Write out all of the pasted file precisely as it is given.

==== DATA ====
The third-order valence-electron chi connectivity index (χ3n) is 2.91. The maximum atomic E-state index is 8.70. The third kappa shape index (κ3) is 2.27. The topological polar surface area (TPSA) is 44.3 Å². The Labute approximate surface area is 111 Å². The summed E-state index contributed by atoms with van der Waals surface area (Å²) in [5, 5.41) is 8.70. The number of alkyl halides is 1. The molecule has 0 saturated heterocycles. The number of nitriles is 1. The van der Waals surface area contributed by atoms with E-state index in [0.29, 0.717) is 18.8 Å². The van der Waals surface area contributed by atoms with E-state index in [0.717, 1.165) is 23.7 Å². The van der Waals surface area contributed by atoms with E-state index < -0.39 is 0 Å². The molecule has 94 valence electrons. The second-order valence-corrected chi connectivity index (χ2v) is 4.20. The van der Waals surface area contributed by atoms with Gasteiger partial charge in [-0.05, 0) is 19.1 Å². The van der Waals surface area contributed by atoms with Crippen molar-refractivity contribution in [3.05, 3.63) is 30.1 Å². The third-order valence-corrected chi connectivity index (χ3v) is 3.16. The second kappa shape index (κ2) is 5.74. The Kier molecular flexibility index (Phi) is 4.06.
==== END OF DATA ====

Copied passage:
The third-order valence-electron chi connectivity index (χ3n) is 2.91. The maximum atomic E-state index is 8.70. The third kappa shape index (κ3) is 2.27. The topological polar surface area (TPSA) is 44.3 Å². The Labute approximate surface area is 111 Å². The summed E-state index contributed by atoms with van der Waals surface area (Å²) in [5, 5.41) is 8.70. The number of alkyl halides is 1. The molecule has 0 saturated heterocycles. The number of nitriles is 1. The van der Waals surface area contributed by atoms with E-state index in [0.29, 0.717) is 18.8 Å². The van der Waals surface area contributed by atoms with E-state index in [0.717, 1.165) is 23.7 Å². The van der Waals surface area contributed by atoms with E-state index < -0.39 is 0 Å². The molecule has 94 valence electrons. The second-order valence-corrected chi connectivity index (χ2v) is 4.20. The van der Waals surface area contributed by atoms with Gasteiger partial charge in [-0.05, 0) is 19.1 Å². The van der Waals surface area contributed by atoms with Crippen molar-refractivity contribution in [3.05, 3.63) is 30.1 Å². The third-order valence-corrected chi connectivity index (χ3v) is 3.16. The second kappa shape index (κ2) is 5.74. The Kier molecular flexibility index (Phi) is 4.06.